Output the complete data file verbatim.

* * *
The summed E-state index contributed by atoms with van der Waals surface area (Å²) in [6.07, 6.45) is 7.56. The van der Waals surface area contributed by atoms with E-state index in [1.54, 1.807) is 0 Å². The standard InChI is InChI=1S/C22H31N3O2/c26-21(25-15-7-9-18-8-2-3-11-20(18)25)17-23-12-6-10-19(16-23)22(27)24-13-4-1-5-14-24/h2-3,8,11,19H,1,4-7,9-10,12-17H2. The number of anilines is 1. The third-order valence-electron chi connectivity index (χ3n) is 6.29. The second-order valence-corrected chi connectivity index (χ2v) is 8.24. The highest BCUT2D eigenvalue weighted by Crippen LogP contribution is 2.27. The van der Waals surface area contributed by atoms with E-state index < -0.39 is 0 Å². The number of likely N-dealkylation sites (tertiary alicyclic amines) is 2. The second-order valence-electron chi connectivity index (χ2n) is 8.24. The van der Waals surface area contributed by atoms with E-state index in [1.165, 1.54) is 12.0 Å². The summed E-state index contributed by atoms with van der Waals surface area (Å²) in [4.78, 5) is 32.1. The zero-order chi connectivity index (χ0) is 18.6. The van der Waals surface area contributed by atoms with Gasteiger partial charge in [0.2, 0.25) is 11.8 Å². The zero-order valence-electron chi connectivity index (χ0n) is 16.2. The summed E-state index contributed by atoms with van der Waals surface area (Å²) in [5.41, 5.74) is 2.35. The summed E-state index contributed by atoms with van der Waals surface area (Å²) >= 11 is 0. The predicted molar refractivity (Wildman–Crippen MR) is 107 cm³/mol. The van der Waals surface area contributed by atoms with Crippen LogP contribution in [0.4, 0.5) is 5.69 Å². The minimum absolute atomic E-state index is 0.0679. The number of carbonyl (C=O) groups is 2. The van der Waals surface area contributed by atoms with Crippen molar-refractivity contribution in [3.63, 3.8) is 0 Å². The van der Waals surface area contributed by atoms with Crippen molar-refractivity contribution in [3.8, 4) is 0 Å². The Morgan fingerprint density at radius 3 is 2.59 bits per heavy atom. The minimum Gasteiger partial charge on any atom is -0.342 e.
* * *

The summed E-state index contributed by atoms with van der Waals surface area (Å²) in [6.07, 6.45) is 7.56. The van der Waals surface area contributed by atoms with E-state index in [1.54, 1.807) is 0 Å². The standard InChI is InChI=1S/C22H31N3O2/c26-21(25-15-7-9-18-8-2-3-11-20(18)25)17-23-12-6-10-19(16-23)22(27)24-13-4-1-5-14-24/h2-3,8,11,19H,1,4-7,9-10,12-17H2. The number of anilines is 1. The third-order valence-electron chi connectivity index (χ3n) is 6.29. The second-order valence-corrected chi connectivity index (χ2v) is 8.24. The highest BCUT2D eigenvalue weighted by Crippen LogP contribution is 2.27. The van der Waals surface area contributed by atoms with E-state index < -0.39 is 0 Å². The number of likely N-dealkylation sites (tertiary alicyclic amines) is 2. The second-order valence-electron chi connectivity index (χ2n) is 8.24. The van der Waals surface area contributed by atoms with E-state index in [1.165, 1.54) is 12.0 Å². The summed E-state index contributed by atoms with van der Waals surface area (Å²) in [4.78, 5) is 32.1. The zero-order chi connectivity index (χ0) is 18.6. The van der Waals surface area contributed by atoms with Gasteiger partial charge in [0.2, 0.25) is 11.8 Å². The zero-order valence-electron chi connectivity index (χ0n) is 16.2. The summed E-state index contributed by atoms with van der Waals surface area (Å²) in [5.41, 5.74) is 2.35. The summed E-state index contributed by atoms with van der Waals surface area (Å²) >= 11 is 0. The predicted molar refractivity (Wildman–Crippen MR) is 107 cm³/mol. The van der Waals surface area contributed by atoms with Crippen LogP contribution in [0.4, 0.5) is 5.69 Å². The minimum absolute atomic E-state index is 0.0679. The number of carbonyl (C=O) groups is 2. The van der Waals surface area contributed by atoms with Crippen molar-refractivity contribution in [3.63, 3.8) is 0 Å². The van der Waals surface area contributed by atoms with Crippen molar-refractivity contribution in [3.8, 4) is 0 Å². The Morgan fingerprint density at radius 3 is 2.59 bits per heavy atom. The minimum Gasteiger partial charge on any atom is -0.342 e.